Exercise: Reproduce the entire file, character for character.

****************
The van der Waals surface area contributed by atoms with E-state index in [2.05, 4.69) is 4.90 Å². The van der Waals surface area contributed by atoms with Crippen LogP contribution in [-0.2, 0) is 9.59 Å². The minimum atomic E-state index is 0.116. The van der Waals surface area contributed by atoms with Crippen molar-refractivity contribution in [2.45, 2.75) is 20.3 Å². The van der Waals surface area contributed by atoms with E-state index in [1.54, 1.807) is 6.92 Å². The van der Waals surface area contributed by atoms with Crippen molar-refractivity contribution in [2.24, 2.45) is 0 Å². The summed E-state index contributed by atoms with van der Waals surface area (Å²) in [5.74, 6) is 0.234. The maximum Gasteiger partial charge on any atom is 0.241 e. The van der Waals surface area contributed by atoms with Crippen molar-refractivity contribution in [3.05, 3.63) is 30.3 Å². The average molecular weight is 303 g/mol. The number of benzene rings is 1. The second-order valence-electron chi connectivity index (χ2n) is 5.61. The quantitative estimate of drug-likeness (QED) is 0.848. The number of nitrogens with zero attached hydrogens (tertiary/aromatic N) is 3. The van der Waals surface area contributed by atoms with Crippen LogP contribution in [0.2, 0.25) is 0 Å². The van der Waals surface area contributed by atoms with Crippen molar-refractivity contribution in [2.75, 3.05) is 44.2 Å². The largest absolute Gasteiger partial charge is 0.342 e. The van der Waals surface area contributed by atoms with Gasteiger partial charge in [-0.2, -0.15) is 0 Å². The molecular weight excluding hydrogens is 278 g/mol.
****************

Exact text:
The van der Waals surface area contributed by atoms with E-state index in [2.05, 4.69) is 4.90 Å². The van der Waals surface area contributed by atoms with Crippen LogP contribution in [-0.2, 0) is 9.59 Å². The minimum atomic E-state index is 0.116. The van der Waals surface area contributed by atoms with Crippen molar-refractivity contribution in [2.45, 2.75) is 20.3 Å². The van der Waals surface area contributed by atoms with E-state index in [1.54, 1.807) is 6.92 Å². The van der Waals surface area contributed by atoms with Crippen molar-refractivity contribution in [2.24, 2.45) is 0 Å². The summed E-state index contributed by atoms with van der Waals surface area (Å²) in [5.74, 6) is 0.234. The maximum Gasteiger partial charge on any atom is 0.241 e. The van der Waals surface area contributed by atoms with Crippen molar-refractivity contribution in [3.05, 3.63) is 30.3 Å². The average molecular weight is 303 g/mol. The number of benzene rings is 1. The second-order valence-electron chi connectivity index (χ2n) is 5.61. The quantitative estimate of drug-likeness (QED) is 0.848. The number of nitrogens with zero attached hydrogens (tertiary/aromatic N) is 3. The van der Waals surface area contributed by atoms with Crippen LogP contribution in [0.2, 0.25) is 0 Å². The van der Waals surface area contributed by atoms with Crippen molar-refractivity contribution in [2.75, 3.05) is 44.2 Å². The largest absolute Gasteiger partial charge is 0.342 e. The van der Waals surface area contributed by atoms with Gasteiger partial charge in [-0.2, -0.15) is 0 Å². The molecular weight excluding hydrogens is 278 g/mol.